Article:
California State University Long Beach Review (20)

California State University Long Beach Review (20)

North America

University: California State University Long Beach

City: Long Beach

Country: United States

Continent: North America

Field of study: History, English / American Studies

Study type: semester abroad

  1. The application

Before I write anything about my stay abroad, I would like to say a big thank you to the MicroEdu team, who have always been there to help and advise me, not only throughout the application process, but also at any time by phone, and be they question was ever so banal. See for information about Central University of Venezuela.

The whole process began with the decision to spend the semester abroad, which is mandatory for me as a student teacher for English, in the United States. After a lot of research and unsuccessful attempts to try it on my own, I came across MicroEdu, which, as luck would have it, also had an office in Münster, my city of study. After an information event and a personal interview, I decided on the CSU Long Beach in the greater Los Angeles area. The application process was easy due to the competent support and the clear information material with an “application checklist”. It is also definitely worth starting the application as early as possible, as collecting the documents, signatures, application for foreign BAföG,

  1. After receiving the commitment and preparations

After submitting my application to MicroEdu and spending a nervous 5 weeks, I received acceptance from the university along with other paperwork and a prep list of things to consider and things to do. So now it was said: It’s getting serious and the adventure can begin. No problem thanks to the MicroEdu checklist. A little tip from me: don’t be afraid or worried about the visa application. The questions that you have to answer in advance on the Internet are a little strange, but the “conversation” that you have to complete either at the embassy in Frankfurt, Munich or Berlin is carried out at a counter and lasts just 5 minutes. After the visa landed in the mailbox, it was time to pack your bags!

  1. Housing search and arrival

In the end, looking for an apartment in Long Beach was more difficult than I had imagined in advance. Some people who have already been to the USA advised me not to look for apartments in Germany under any circumstances, let alone transfer rent advances anywhere. You may end up in an address where there is no house, or you may end up in unsafe areas. I arrived with a fellow student from my course and we looked for a place to stay for the first two weeks via the “Airbnb” portal. Our hostess Jill was incredibly nice and even let us use her car and her roof terrace (!!!) with BBQ. So after “arriving” and surviving the jet lag, we started looking for a place to stay via Craigslist. Finding a suitable apartment was difficult. For one thing, most of the apartments simply blew our budget. On the other hand, around 80% of the people we contacted by email or SMS either didn’t get in touch at all or got in touch too late. A tip: Get an American SIM card beforehand. Red Pocket offers cheap prepaid contracts that can also be ordered from Germany and activated for you. After much back and forth we found our first room in a 4-person shared flat with other Americans. The room and the condition of the apartment was, to put it bluntly, an absolute disaster: a moldy carpet throughout the house, a kitchen that never saw a rag, and sanitary facilities that were simply inhumane. It is therefore recommended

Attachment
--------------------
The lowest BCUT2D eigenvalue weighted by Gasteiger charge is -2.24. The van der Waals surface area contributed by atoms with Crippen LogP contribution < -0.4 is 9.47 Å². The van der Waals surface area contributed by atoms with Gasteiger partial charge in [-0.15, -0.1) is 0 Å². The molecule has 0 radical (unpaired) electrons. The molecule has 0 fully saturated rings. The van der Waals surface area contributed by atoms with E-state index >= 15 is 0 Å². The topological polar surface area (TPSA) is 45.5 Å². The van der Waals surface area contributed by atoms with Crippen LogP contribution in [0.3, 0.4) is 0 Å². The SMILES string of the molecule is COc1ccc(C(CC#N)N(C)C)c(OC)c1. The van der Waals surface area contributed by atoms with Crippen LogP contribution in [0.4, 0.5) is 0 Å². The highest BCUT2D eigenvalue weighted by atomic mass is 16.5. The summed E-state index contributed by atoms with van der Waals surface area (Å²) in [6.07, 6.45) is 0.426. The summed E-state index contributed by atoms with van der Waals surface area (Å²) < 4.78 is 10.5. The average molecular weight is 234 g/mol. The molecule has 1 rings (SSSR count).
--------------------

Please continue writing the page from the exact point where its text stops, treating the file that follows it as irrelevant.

The second apartment we ended up staying in was in a “sober living” complex 20 minutes by bike from the university on a side street off Anaheim Street. Sober living seems to be very popular in the US because you can find many such apartment complexes. However, as the name suggests, there is a complete ban on alcohol in these apartments. If you tolerate that, you get a nice roommate, in our case a high school teacher who was mostly never home, and a fully furnished apartment with TV and Internet for $500 a month rent. The apartment wasn’t in the flagship district of Long Beach, but it was secured with its own entrance and our apartment security: Astro the pit bull terrier. Anyone looking for something else must take rents from $600 to $900 and up for unfurnished apartments. I would also recommend not looking beyond Cherry Avenue for housing as everything beyond that, especially North Long Beach, is quite a ghetto. In general, however, you should not be afraid to look for apartments away from the posh areas and student districts. The local people are nice and open-minded and very helpful, especially towards international students.

  1. The CSULB

The university designed itself as a huge, meticulously maintained green area with its own restaurants, fast food chains and hairdressers. I was immediately happy that I chose CSULB. In addition to the selected courses, you can really study anything at the CSULB, even marriage. Yes, you read that right, marriage.